Siden p-pillen blev indført i Danmark i 1966, er gennemsnitsalderen for fødende kvinder steget. I dag har kvinder mulighed for at planlægge deres karriere og sikre sig en solid økonomisk fremtid, før de begynder at lytte til deres biologiske signaler.

I dag er gennemsnitsalderen for danske førstegangsfødende 29. I 1966 var den 22. Der er en fremherskende idé om, at unge mødre generelt har lavere uddannelse, mere ustabile forhold og er socio-økonomisk udfordrede. Dog øges risikoen for genfejl hos barnet i takt med, at morens alder stiger. Modermælkens kvalitet forringes ligeledes betydeligt.

* Dette er ikke en mor

READ MORE about the Metropolis Festival and the artist Dries Verhoeven’s concept of “Ceci n’est pas” in this background article or on Københavns Internationale Teaters webpage.  Also check out the newspaper articles in Berlingske and Politiken

Reklamer

Om Sofie Henningsen

Cand.mag. i Moderne Kultur og Kulturformidling. Fast blogger under Metropolis Festival 2015 på ”Ceci n’est pas..” og produktionsassistent for Dries Verhoeven. Tidligere researcher på Rimini Protokolls "100% København" under Metropolis Festival 2013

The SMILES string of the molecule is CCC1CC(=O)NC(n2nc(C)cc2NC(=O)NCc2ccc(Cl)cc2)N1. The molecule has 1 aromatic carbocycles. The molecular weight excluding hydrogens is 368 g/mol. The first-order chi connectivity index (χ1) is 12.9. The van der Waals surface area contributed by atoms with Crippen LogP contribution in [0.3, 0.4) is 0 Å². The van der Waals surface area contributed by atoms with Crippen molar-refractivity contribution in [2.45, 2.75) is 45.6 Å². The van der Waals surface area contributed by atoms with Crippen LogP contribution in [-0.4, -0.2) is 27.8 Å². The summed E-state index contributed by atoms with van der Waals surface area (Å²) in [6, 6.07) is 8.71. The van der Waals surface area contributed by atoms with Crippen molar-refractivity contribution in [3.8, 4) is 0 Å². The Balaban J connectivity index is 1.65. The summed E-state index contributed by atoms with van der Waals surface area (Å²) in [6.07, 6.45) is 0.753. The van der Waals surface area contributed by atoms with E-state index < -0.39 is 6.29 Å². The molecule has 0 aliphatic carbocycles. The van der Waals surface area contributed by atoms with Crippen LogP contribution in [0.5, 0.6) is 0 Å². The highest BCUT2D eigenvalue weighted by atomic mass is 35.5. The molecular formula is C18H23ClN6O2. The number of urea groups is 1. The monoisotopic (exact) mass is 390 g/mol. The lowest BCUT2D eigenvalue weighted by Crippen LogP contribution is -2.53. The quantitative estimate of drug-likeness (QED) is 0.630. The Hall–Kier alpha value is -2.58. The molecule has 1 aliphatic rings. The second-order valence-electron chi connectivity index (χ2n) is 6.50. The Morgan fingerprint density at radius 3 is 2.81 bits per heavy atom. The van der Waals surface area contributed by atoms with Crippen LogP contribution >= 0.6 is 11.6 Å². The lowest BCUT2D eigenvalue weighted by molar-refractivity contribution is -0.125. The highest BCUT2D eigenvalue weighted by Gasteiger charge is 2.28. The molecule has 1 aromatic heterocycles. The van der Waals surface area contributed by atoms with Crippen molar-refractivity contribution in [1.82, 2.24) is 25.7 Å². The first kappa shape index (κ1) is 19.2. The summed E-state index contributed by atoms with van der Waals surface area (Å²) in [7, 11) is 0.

Dette indlæg blev udgivet i Indlæg. Bogmærk permalinket.

2 svar til Day 2: Ceci n’est pas une mère*

  1. Karin siger:

    I’m just confused on the whole thing to be honest. first of all how do they get these people to volunteer to be in a box all day? is the girl in here really not a mother? how did they get her to look pregnant then? the article mainly spoke about what others said, and what you would be seeing. I don’t understand how this “show in the box” relates to what the plack on the side of the box was talking about. I understand how it’s supposed to be “art”, but i’m just really confused by the whole thing.

  2. Karin siger:

    also, can anyone explain to me what this organization is? or who puts in this whole thing?